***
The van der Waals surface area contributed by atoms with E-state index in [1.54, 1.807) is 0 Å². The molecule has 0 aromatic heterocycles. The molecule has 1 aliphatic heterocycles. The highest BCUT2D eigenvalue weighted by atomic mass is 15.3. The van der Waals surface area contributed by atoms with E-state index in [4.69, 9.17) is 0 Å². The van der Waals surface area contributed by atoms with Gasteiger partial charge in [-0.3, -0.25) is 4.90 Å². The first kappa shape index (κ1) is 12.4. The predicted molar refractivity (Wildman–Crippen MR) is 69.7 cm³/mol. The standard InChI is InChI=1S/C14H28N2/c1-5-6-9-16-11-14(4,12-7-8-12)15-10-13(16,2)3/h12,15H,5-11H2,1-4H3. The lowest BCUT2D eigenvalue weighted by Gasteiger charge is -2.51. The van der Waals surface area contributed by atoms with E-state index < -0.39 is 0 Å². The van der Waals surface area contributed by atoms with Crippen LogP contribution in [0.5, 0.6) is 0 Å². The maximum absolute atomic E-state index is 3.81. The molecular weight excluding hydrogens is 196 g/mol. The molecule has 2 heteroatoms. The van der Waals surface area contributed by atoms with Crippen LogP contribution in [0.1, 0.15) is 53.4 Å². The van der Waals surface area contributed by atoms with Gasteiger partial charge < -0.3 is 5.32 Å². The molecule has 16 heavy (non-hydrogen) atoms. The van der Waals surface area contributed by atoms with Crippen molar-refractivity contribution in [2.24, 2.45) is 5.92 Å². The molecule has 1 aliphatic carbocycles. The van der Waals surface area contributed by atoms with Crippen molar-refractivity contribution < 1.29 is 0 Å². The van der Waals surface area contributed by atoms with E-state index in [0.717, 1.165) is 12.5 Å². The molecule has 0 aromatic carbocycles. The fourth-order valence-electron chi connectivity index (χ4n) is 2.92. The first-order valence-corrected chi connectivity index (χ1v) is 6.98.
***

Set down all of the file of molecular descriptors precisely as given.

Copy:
The van der Waals surface area contributed by atoms with E-state index in [1.54, 1.807) is 0 Å². The molecule has 0 aromatic heterocycles. The molecule has 1 aliphatic heterocycles. The highest BCUT2D eigenvalue weighted by atomic mass is 15.3. The van der Waals surface area contributed by atoms with E-state index in [4.69, 9.17) is 0 Å². The van der Waals surface area contributed by atoms with Gasteiger partial charge in [-0.3, -0.25) is 4.90 Å². The first kappa shape index (κ1) is 12.4. The predicted molar refractivity (Wildman–Crippen MR) is 69.7 cm³/mol. The standard InChI is InChI=1S/C14H28N2/c1-5-6-9-16-11-14(4,12-7-8-12)15-10-13(16,2)3/h12,15H,5-11H2,1-4H3. The lowest BCUT2D eigenvalue weighted by Gasteiger charge is -2.51. The van der Waals surface area contributed by atoms with E-state index < -0.39 is 0 Å². The van der Waals surface area contributed by atoms with Crippen LogP contribution in [0.5, 0.6) is 0 Å². The maximum absolute atomic E-state index is 3.81. The molecular weight excluding hydrogens is 196 g/mol. The molecule has 2 heteroatoms. The van der Waals surface area contributed by atoms with Crippen LogP contribution in [0.1, 0.15) is 53.4 Å². The van der Waals surface area contributed by atoms with Gasteiger partial charge < -0.3 is 5.32 Å². The molecule has 16 heavy (non-hydrogen) atoms. The van der Waals surface area contributed by atoms with Crippen molar-refractivity contribution in [2.24, 2.45) is 5.92 Å². The molecule has 1 aliphatic carbocycles. The van der Waals surface area contributed by atoms with Crippen molar-refractivity contribution < 1.29 is 0 Å². The van der Waals surface area contributed by atoms with E-state index in [0.717, 1.165) is 12.5 Å². The molecule has 0 aromatic carbocycles. The fourth-order valence-electron chi connectivity index (χ4n) is 2.92. The first-order valence-corrected chi connectivity index (χ1v) is 6.98.